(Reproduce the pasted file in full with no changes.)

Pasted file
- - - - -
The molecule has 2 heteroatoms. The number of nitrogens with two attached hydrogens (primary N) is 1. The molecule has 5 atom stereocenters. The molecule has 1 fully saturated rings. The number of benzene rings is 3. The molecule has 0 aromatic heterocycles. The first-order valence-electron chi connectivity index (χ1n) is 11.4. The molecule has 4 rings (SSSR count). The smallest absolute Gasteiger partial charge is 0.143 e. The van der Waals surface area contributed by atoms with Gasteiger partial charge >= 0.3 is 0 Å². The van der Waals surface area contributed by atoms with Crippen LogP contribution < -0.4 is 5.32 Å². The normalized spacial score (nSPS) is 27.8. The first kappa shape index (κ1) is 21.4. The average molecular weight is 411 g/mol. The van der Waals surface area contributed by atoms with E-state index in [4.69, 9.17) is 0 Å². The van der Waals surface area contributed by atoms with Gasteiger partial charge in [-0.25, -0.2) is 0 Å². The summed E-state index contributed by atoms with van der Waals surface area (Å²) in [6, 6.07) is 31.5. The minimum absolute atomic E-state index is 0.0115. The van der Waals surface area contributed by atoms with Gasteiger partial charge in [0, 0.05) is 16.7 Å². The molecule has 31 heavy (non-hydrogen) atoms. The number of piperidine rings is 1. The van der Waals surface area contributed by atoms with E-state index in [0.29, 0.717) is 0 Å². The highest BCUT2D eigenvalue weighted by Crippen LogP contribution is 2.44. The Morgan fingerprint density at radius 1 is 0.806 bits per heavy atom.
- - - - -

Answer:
The molecule has 2 heteroatoms. The number of nitrogens with two attached hydrogens (primary N) is 1. The molecule has 5 atom stereocenters. The molecule has 1 fully saturated rings. The number of benzene rings is 3. The molecule has 0 aromatic heterocycles. The first-order valence-electron chi connectivity index (χ1n) is 11.4. The molecule has 4 rings (SSSR count). The smallest absolute Gasteiger partial charge is 0.143 e. The van der Waals surface area contributed by atoms with Gasteiger partial charge >= 0.3 is 0 Å². The van der Waals surface area contributed by atoms with Crippen LogP contribution < -0.4 is 5.32 Å². The normalized spacial score (nSPS) is 27.8. The first kappa shape index (κ1) is 21.4. The average molecular weight is 411 g/mol. The van der Waals surface area contributed by atoms with E-state index in [4.69, 9.17) is 0 Å². The van der Waals surface area contributed by atoms with Gasteiger partial charge in [-0.25, -0.2) is 0 Å². The summed E-state index contributed by atoms with van der Waals surface area (Å²) in [6, 6.07) is 31.5. The minimum absolute atomic E-state index is 0.0115. The van der Waals surface area contributed by atoms with Gasteiger partial charge in [0, 0.05) is 16.7 Å². The molecule has 31 heavy (non-hydrogen) atoms. The number of piperidine rings is 1. The van der Waals surface area contributed by atoms with E-state index in [0.29, 0.717) is 0 Å². The highest BCUT2D eigenvalue weighted by Crippen LogP contribution is 2.44. The Morgan fingerprint density at radius 1 is 0.806 bits per heavy atom.